Cyber Security and IT: Separate Them

Small and mid-size companies frequently ask how to organize their cyber security assets and responsibilities to best protect their companies. This is more a question of function than of form, and it requires companies to challenge some assumptions about their IT departments as well as the perceptions of cyber security reports.
The immediate action taken by most corporate management teams is to make cyber security the responsibility of the IT shop. It seems a natural fit to place a highly technical and complex function under the direction of the IT Director or CIO.
But the real reason for this decision is that most corporate management teams have a minimal understanding of cyber security, nor dedicate the time it takes to learn it. This is a poorly designed organizational structure that can impede the flow of critical information to the C Suite due to conflictive responsibilities.
There are two key perceptions that need to be addressed. One, a report on cyber security gaps and vulnerabilities (not to mention a breach) is seen by the C-Suite as a damning display of improper planning and a larger threat to the existence of their business. Two, the same report on the cyber security status of an IT architecture is deemed pejorative by Senior IT personnel and seen as a threat to their position due to the exposure of cyber security gaps. This leads to dilution, or even non-disclosure, of key cyber security findings to the C Suite.
Both these perceptions are weak, yet extraordinarily ingrained in corporate management. The C-Suite should understand that most, if not all, IT systems that are connected to the internet are going to have some vulnerabilities and gaps due to flaws in software and applications, not just architecture. They also need to understand that there is a good possibility that they will be, or are, breached, and they need to better prepare to respond to that breach. In most cases, this is not the fault of IT management. Rather, an analysis of their system such as a vulnerability scan or a penetration test offers a chance for the IT director to open the discussion with the C-Suite on the appropriate measures, to include budget, technology, managed services, training etc, required to better prepare the company for a breach response. They should not “white wash” or minimize the results of a report or scan.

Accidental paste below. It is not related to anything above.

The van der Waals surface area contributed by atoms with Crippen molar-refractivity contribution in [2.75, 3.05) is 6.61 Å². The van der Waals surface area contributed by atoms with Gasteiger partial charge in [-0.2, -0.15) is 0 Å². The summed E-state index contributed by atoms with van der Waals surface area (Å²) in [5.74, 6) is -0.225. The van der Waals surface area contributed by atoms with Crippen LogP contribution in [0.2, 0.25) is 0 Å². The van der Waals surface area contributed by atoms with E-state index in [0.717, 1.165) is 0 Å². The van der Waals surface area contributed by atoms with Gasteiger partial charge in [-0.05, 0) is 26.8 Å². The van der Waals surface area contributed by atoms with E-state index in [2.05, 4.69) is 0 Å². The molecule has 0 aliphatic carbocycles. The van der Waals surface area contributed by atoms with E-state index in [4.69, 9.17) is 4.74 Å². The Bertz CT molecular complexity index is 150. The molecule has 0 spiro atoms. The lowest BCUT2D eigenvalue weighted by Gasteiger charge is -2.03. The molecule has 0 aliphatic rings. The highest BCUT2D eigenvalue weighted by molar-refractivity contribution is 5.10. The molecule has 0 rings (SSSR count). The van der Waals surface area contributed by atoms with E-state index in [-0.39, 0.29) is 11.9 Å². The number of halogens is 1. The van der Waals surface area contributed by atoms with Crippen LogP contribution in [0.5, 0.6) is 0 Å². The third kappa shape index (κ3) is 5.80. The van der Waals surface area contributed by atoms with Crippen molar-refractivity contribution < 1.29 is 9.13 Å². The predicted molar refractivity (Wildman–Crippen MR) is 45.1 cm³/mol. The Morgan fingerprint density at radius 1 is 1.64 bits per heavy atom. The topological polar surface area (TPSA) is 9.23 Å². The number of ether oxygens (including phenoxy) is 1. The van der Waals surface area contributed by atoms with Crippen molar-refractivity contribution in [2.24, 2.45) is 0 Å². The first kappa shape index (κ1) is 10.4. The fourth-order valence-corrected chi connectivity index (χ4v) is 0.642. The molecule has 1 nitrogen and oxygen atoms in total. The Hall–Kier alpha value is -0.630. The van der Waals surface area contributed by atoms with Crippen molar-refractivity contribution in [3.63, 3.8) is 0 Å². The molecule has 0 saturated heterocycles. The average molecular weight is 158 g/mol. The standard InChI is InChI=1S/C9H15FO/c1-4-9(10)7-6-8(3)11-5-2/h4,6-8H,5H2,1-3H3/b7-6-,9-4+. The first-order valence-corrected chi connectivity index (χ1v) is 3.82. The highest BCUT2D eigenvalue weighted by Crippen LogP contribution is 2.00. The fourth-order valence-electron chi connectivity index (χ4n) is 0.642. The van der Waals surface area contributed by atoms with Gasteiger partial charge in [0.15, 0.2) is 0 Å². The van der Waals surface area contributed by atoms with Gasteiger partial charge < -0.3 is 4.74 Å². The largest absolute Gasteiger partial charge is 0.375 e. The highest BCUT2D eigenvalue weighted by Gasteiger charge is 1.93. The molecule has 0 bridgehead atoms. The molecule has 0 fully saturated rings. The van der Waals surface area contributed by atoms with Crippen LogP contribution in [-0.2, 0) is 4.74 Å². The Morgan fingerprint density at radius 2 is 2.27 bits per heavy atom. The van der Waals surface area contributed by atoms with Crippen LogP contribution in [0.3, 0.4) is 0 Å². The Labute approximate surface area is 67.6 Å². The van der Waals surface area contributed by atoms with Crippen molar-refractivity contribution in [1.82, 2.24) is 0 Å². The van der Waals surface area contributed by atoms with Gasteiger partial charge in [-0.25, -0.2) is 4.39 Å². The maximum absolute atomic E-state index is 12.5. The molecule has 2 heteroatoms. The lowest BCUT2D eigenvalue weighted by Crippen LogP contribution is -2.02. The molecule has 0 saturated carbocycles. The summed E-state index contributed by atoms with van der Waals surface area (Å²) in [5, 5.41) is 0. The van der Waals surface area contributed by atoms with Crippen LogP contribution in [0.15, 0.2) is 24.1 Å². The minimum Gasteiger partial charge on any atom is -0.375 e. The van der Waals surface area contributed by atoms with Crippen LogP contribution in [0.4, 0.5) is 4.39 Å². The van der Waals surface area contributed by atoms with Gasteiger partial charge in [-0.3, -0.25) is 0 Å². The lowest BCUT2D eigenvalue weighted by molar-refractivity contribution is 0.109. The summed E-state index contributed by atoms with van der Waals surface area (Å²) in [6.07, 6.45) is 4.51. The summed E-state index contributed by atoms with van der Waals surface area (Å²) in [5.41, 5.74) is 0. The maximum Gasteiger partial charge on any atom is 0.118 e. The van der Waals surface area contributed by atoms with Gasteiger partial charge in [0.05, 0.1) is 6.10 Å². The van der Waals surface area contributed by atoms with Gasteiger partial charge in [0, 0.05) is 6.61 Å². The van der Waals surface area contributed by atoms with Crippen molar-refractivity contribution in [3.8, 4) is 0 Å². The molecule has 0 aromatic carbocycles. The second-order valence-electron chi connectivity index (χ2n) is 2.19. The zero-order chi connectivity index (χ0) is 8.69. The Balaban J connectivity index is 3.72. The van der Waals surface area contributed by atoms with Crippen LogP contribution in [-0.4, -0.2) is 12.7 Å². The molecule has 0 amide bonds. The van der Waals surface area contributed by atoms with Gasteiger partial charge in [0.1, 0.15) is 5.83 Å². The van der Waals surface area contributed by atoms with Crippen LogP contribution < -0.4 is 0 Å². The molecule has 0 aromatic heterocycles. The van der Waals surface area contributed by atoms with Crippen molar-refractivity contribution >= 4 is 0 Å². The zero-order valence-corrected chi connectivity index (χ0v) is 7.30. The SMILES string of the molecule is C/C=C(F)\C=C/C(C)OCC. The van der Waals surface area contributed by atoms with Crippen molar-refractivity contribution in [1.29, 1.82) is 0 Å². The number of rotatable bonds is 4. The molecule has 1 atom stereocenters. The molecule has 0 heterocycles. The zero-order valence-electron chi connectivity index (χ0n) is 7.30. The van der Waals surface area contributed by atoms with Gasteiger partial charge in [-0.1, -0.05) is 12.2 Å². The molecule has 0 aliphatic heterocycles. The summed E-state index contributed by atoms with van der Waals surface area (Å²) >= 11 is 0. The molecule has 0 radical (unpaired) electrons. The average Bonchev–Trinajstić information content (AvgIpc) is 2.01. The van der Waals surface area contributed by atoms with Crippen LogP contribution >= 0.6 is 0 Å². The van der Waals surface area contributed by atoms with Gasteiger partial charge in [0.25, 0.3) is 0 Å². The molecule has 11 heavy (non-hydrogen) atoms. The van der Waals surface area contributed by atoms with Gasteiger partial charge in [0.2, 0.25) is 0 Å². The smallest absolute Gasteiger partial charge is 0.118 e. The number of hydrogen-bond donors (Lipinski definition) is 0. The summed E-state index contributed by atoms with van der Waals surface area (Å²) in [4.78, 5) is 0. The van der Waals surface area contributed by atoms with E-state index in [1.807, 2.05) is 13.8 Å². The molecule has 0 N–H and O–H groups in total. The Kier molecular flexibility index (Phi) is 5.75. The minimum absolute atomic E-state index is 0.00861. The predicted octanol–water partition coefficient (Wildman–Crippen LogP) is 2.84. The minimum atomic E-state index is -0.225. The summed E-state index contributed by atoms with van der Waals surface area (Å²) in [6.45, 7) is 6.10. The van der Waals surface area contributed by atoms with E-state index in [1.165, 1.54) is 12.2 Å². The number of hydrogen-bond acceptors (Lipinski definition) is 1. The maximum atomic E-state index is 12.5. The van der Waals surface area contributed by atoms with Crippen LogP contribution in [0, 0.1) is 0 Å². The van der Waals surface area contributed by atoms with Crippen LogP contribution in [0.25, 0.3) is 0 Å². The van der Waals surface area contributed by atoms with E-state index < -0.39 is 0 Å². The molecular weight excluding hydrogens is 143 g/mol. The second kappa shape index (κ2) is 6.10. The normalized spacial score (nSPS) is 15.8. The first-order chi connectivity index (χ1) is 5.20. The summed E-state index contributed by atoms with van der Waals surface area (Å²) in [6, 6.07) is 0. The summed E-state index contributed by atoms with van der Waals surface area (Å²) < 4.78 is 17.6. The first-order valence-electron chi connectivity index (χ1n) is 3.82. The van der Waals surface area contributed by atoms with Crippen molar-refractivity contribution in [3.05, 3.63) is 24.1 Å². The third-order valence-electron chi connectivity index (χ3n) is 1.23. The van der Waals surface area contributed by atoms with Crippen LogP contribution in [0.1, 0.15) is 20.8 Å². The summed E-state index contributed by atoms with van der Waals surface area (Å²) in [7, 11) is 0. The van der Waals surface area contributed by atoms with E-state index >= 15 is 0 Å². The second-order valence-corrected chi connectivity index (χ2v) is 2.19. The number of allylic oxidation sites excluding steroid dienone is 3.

The solution: corporate C-Suites should become educated on cyber security threats and shift focus from defense to now identification and response in reaction to a breach. They should not have the unreasonable expectation that technology and training can protect themselves 100% — staff should be required to prepare both a disaster response and crisis response plan. Finally, separate cyber security and IT, placing cyber security either under another C-Suite position due to its criticality or have it report to security where the conflict between reporting cyber security issues and their impact on the IT department does not impede the flow of critical information. These steps will go far in ensuring that cyber security remains a priority and does its job in keeping the C-Suite informed.